Google is proposing to fund four electric shuttles that will provide free transportation to residents of Mountain View, where the technology giant is headquartered, a newspaper reported.
The two-year pilot program is expected to be approved by the Mountain View City Council in September and the buses deployed by late October, the San Jose Mercury News reported on Tuesday (http://bit.ly/1kODh1Z ).
"We're thrilled to be working with the City of Mountain View to provide neighbors a new -- and green -- way to get around town," Google's transportation manager, Kevin Mathy, said in a statement.
The proposed pilot program comes as Google and other technology companies have faced criticism and protests for running shuttle buses for their employees in San Francisco. Some residents see the buses as a symbol of neighborhood gentrification and object to their use of San Francisco municipal bus stops for $1 per stop each day.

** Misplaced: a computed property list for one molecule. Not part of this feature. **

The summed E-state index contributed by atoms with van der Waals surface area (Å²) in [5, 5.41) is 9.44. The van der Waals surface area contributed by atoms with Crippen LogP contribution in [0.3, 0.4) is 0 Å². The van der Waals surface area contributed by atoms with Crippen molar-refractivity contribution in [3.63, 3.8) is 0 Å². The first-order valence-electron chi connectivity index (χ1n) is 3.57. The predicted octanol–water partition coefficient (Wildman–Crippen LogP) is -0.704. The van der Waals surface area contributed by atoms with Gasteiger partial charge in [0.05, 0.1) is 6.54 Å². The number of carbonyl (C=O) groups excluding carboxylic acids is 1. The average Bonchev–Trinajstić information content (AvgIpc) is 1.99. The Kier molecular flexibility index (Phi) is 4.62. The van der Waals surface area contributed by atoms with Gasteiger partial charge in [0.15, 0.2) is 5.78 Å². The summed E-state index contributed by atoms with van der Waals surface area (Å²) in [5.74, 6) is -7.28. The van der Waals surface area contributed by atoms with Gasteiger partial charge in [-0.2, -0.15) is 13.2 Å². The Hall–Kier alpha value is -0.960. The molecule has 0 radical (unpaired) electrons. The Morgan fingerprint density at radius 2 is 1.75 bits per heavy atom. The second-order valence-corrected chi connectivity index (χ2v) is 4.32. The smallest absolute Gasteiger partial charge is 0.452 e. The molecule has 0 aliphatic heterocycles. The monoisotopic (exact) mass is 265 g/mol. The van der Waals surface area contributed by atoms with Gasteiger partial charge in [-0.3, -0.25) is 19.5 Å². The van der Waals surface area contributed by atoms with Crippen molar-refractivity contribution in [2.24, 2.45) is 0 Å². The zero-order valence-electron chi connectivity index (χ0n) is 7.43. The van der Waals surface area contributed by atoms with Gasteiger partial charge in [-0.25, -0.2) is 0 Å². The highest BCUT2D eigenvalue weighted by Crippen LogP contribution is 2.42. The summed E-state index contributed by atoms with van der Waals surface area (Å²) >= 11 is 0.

In Mountain View, resident Amy Henderson said she thinks Google is doing "very good things" for the city.
"They have the money to keep Mountain View good-looking and safe and provide buses," said Henderson, a stay-at-home mother. "I'm totally good with that."
Google also provides free Wi-Fi in the city. In San Francisco, city officials announced in February that Google was donating nearly $7 million to allow San Francisco to continue providing free bus and other transportation services to low-income children.
The proposed shuttle buses in Mountain View would be intended to help residents get to and from recreational areas, Mountain View City Manager Dan Rich said.
"It's really about picking up a prescription, heading to the park, hopping downtown for lunch and catching an early matinee," Mountain View Mayor Chris Clark said in a statement.
The shuttles would likely run every half-hour from 10 a.m. to 6 p.m. on weekdays, and every hour on weekends and holidays from noon until 8 p.m., the Mercury News reported. The proposed routes and the cost of running the 16-seat shuttles haven't been disclosed.